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SALT LAKE CITY — ThermImage, Inc., a Salt Lake City-based developer of medical devices, has been chosen to receive a Phase I Small Business Innovation Research Grant from the National Institutes of Health. Fewer than 20 percent of all applications are approved and funded by the agency, which is part of the Department of Health and Human Services.
“The news that we have been selected to receive funding to further develop our unique technology is tremendously exciting,” said Doug Turnquist, president and chief executive officer of ThermImage. “But more important is the affirmation of this technology by the National Institutes of Health of our belief that we not only have a unique and exciting technology but also that we have a technology that will improve patient care while decreasing overall costs of care by reducing costly complications.”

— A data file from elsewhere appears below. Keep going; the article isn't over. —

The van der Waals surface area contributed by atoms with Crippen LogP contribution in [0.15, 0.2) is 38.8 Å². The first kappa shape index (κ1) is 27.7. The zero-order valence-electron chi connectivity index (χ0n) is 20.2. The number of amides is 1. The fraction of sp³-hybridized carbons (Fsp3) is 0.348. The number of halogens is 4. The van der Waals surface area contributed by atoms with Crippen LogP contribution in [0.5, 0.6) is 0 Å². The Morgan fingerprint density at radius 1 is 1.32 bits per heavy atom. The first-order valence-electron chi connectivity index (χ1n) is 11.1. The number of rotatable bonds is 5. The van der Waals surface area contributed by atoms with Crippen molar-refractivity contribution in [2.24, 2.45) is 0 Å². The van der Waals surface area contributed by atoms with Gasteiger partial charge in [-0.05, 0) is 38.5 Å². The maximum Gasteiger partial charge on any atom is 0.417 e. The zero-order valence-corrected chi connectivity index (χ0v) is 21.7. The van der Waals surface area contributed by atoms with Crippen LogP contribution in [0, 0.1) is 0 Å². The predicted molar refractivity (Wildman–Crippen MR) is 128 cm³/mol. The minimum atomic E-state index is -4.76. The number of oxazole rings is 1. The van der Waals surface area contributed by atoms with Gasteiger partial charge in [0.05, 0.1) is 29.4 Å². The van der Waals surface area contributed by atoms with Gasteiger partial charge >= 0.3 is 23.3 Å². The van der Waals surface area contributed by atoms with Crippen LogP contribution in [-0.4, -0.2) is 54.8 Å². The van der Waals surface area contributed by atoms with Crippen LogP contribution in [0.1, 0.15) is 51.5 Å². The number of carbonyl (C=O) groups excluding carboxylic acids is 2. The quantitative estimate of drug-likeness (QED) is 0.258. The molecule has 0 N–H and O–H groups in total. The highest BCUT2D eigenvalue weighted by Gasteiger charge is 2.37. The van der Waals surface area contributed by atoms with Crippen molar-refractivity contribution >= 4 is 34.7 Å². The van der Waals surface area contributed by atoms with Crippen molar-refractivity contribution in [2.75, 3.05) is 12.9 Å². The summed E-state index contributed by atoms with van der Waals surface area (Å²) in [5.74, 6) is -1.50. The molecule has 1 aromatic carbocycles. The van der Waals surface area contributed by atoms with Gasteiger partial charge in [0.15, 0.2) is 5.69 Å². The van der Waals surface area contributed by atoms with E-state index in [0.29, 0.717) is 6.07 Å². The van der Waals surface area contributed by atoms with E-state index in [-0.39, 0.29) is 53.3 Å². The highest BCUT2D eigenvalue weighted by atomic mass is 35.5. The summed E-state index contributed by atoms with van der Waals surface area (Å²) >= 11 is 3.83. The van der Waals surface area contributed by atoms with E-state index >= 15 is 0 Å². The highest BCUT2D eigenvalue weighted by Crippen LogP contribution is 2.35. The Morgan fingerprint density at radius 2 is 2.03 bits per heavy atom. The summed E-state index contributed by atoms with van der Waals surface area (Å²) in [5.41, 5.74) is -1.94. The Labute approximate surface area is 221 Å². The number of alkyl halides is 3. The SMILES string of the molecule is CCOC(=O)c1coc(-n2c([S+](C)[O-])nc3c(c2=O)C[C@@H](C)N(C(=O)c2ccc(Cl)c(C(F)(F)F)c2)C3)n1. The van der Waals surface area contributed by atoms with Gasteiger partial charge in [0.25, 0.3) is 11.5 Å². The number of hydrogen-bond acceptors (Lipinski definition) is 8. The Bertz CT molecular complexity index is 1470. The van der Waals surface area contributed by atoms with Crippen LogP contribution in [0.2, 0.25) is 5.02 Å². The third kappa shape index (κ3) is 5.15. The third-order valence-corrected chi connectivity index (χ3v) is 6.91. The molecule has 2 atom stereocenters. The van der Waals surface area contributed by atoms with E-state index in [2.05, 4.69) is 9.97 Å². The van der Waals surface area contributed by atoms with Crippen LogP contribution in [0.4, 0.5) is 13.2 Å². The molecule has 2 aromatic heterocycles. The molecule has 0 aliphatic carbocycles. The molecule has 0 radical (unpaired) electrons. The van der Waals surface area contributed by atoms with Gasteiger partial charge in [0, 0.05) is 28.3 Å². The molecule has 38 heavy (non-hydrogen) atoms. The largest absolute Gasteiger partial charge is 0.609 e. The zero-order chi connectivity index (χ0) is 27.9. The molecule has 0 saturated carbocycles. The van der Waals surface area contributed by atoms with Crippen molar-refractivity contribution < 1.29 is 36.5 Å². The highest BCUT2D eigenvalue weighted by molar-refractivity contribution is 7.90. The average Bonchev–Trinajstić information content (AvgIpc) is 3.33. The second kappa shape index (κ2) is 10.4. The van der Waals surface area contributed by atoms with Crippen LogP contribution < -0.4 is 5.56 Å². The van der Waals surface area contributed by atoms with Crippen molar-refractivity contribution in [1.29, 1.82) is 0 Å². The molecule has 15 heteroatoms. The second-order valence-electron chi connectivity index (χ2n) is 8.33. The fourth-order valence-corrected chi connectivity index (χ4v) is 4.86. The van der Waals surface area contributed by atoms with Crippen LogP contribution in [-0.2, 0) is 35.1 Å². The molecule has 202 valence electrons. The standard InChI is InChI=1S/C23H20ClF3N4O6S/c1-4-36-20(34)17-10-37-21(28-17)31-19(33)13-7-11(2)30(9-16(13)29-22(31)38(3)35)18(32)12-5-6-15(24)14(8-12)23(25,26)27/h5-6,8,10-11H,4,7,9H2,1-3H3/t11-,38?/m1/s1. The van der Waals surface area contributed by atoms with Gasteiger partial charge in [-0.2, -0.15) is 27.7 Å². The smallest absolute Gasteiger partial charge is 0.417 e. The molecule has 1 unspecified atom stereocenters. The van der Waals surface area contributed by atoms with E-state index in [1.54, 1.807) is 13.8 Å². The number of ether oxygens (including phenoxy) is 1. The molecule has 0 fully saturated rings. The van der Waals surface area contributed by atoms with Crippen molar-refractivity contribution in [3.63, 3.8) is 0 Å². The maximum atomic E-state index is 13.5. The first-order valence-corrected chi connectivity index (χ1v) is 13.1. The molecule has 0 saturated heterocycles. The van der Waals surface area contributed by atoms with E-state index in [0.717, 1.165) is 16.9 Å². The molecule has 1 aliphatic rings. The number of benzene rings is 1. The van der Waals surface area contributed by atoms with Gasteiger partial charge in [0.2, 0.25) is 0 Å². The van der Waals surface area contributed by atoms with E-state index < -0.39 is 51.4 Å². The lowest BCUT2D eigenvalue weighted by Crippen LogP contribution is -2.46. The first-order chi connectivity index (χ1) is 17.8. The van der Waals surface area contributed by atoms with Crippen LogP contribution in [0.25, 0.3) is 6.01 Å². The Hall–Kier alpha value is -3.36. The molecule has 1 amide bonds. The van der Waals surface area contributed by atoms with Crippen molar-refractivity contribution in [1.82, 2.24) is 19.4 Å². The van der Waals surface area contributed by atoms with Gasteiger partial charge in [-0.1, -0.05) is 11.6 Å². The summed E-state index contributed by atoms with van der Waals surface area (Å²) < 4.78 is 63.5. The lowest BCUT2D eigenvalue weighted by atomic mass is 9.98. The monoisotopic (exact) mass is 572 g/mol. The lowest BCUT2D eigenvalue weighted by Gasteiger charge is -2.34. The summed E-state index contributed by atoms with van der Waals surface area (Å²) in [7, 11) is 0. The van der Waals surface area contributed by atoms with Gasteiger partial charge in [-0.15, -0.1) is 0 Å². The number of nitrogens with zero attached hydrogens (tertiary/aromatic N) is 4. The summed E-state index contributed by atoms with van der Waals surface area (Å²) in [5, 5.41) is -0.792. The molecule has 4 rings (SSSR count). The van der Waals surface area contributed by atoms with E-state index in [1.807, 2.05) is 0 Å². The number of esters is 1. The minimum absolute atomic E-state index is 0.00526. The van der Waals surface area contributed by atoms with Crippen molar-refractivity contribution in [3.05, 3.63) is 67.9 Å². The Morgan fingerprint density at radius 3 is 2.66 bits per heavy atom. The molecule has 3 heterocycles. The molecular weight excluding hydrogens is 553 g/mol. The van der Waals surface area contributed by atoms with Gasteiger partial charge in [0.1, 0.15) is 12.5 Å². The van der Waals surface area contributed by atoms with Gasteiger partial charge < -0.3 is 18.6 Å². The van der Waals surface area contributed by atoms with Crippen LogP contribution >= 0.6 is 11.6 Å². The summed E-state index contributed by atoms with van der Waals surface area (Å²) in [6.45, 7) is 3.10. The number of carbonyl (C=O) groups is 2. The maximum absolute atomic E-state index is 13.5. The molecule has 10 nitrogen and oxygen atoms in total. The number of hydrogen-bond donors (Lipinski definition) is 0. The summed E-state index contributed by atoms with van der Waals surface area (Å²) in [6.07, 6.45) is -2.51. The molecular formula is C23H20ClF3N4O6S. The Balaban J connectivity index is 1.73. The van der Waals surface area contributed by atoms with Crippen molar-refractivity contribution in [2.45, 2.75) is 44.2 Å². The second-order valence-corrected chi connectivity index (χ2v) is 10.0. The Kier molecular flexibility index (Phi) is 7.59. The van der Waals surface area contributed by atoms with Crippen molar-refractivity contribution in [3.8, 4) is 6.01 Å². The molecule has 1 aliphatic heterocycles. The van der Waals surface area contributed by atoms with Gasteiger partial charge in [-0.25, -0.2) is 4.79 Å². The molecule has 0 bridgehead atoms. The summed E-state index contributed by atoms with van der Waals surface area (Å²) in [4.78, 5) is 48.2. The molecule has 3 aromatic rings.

The award was made to support ongoing development activities for the AccuCor DTMS, a noninvasive brain temperature monitoring system that is currently in the final stage of development before being submitted for regulatory approvals to make the system available for use in hospitals worldwide. The system is expected to be the first commercially available noninvasive method of directly measuring the temperature deep within the brain, which often differs significantly from temperatures measured anywhere else in the body. The ability of the system to provide brain temperature information to physicians promises to reduce neurological complications in cardiac surgery and to improve outcomes in patients being treated in neurological intensive care units.
ThermImage expects to receive CE Marking within the next year, which will allow the system to be marketed in Europe. The company will also seek clearance for the AccuCor DTMS from the U.S. Food and Drug Administration to support a U.S. market launch in 2014.